Due to the significant available supply in North Carolina, Duke University has been exploring the potential of how biogas and renewable natural gas (RNG) from biogas can help meet campus climate neutrality goals and the University’s energy needs. Specifically, the University has sought to achieve carbon offsets through the capture and destruction of biogas along with the opportunity to procure RNG for the campus steam plants. Both of these options are driven by a desire for Duke University to leverage its climate and renewable energy goals to help address other long-standing environmental, social justice and economic issues across North Carolina.
History of Biogas at Duke University
In 2010, Duke University’s Carbon Offset Initiative led a partnership with Duke Energy and Google to demonstrate a full-scale swine waste-to-energy system in Yadkin County. The system captures methane gas or “biogas” that results from the breakdown of hog waste. This gas is burned in an onsite microturbine to generate electricity.
Methane gas has a global warming potential some 34 times more detrimental than carbon dioxide. Capturing this gas reduces the harmful impact on the environment, and it also creates a renewable fuel that can be burned to generate energy – offering a double dividend.
The Yadkin County system provided data that Duke University used to model a way to scale energy production from animal waste (and eventually other waste-generated methane) from a single-system approach to a multi-farm approach that would reduce biogas costs while increasing its energy production potential.
Thanks in part to the University’s efforts to test a full-scale waste-to-energy system and create a roadmap for development of the state’s swine waste-derived biogas, the pork industry is expected to embark soon on a major biogas development effort while compliance with the swine waste-to-energy requirement of the NC Renewable Energy and Energy Efficiency Portfolio Standard (NC REPS) appears finally to be within reach.
Exploring an Untapped Renewable Resource
Duke's initial plans for biogas only included offsetting those emissions it could not reduce. Using biogas on-site at Duke University was not possible at the time. But due to technological advancements brought about in part by the Loyd Ray Farms project and policy changes, Duke University began to consider biogas/RNG as a direct fuel source.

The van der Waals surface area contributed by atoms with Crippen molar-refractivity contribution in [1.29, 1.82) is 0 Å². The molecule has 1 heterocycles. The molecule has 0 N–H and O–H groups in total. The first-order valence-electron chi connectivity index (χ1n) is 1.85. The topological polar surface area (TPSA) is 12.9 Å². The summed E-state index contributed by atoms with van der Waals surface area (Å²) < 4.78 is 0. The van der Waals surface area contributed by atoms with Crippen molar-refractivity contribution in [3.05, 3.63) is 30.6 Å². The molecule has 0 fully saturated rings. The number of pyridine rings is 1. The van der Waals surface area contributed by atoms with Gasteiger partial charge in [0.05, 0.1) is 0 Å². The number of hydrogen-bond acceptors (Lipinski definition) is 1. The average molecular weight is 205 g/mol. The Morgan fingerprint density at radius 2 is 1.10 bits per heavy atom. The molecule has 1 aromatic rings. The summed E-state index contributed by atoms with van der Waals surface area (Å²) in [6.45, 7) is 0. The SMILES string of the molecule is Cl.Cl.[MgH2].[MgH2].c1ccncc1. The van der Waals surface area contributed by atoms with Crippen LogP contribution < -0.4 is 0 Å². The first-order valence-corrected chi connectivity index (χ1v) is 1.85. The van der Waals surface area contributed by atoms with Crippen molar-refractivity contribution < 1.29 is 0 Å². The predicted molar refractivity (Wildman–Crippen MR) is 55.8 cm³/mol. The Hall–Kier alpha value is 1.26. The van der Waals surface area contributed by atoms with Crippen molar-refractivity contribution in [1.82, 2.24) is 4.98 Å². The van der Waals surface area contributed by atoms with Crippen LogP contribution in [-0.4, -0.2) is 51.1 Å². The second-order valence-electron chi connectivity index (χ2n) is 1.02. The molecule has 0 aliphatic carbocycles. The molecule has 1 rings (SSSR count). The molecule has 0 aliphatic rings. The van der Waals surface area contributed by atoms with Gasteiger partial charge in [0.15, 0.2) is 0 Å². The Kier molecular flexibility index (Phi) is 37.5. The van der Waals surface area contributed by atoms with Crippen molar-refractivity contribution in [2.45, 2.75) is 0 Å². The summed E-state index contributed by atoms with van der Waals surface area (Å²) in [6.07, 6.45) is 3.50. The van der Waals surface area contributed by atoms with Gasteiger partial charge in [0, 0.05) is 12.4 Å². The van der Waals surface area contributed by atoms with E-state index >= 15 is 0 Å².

Using biogas from livestock and other waste operations has multiple direct climate benefits. First, its capture and destruction can generate carbon offsets by avoiding methane emissions by preventing those emissions from being released. These carbon offsets can be applied against baseline emissions the University cannot avoid. Second, the biogas can be used to generate electricity or a renewable alternative to natural gas thus curtailing fossil fuel-based emissions.
While substantial effort has been applied to achieving carbon reductions from agricultural waste emission controls, in more recent years Duke has placed increasing emphasis on finding ways to replace the conventional natural gas it uses with RNG produced from state biogas resources. Use of RNG at Duke is consequential because nearly half of the University’s operations rely on natural gas. If the University could avoid some or all of its use of conventional natural gas, it could dramatically reduce its baseline emissions. Moreover, in cases in which RNG is sourced from livestock operations, the University not only displaces conventional natural gas with a renewable but it also helps farmers avoid methane emissions their farms would otherwise have emitted, making livestock operations a particularly attractive climate focus.
In late 2016, Duke University began a formal assessment to determine if a sufficient supply of biogas could be secured in North Carolina to reduce the need for fossil fuels on campus and support the University’s commitment to climate neutrality by 2024.
Next Steps on Biogas and RNG
Duke University’s evolution from carbon offset procurer to direct RNG user stems in large part to changes in economics, technology, and policies around the capture and use of biogas in N.C. In addition, increasingly lucrative incentives for renewable compressed natural gas and liquified natural gas replacements for fossil-derived transportation fuels are accelerating RNG project development. The University’s investment in Loyd Ray Farms, and subsequent analysis of the energy production capability of biogas based on the experience gained from the project, have helped not only to create an RNG market in NC but also opened the door for the University to run parts of its campus on RNG. As the University gains access to RNG supplies, it will continue to do its part to make RNG available to all North Carolinians.
In addition to shifting focus from carbon offsets to RNG, Duke University is also anticipating a pivot toward other biogas sources beyond swine waste. It is intentionally seeking to expand the sources from which it obtains RNG so that it can use its demand signal to catalyze alternative supplies that receive less consideration as a source of RNG. Sources being considered include food processing plants, co-digestion of poultry litter, landfill-derived biogas, biogas from wastewater treatment plants, crop residues, and dairy operations. In all cases and opportunities, the University will continue its commitment to considering the broader impact of every biogas and RNG purchase.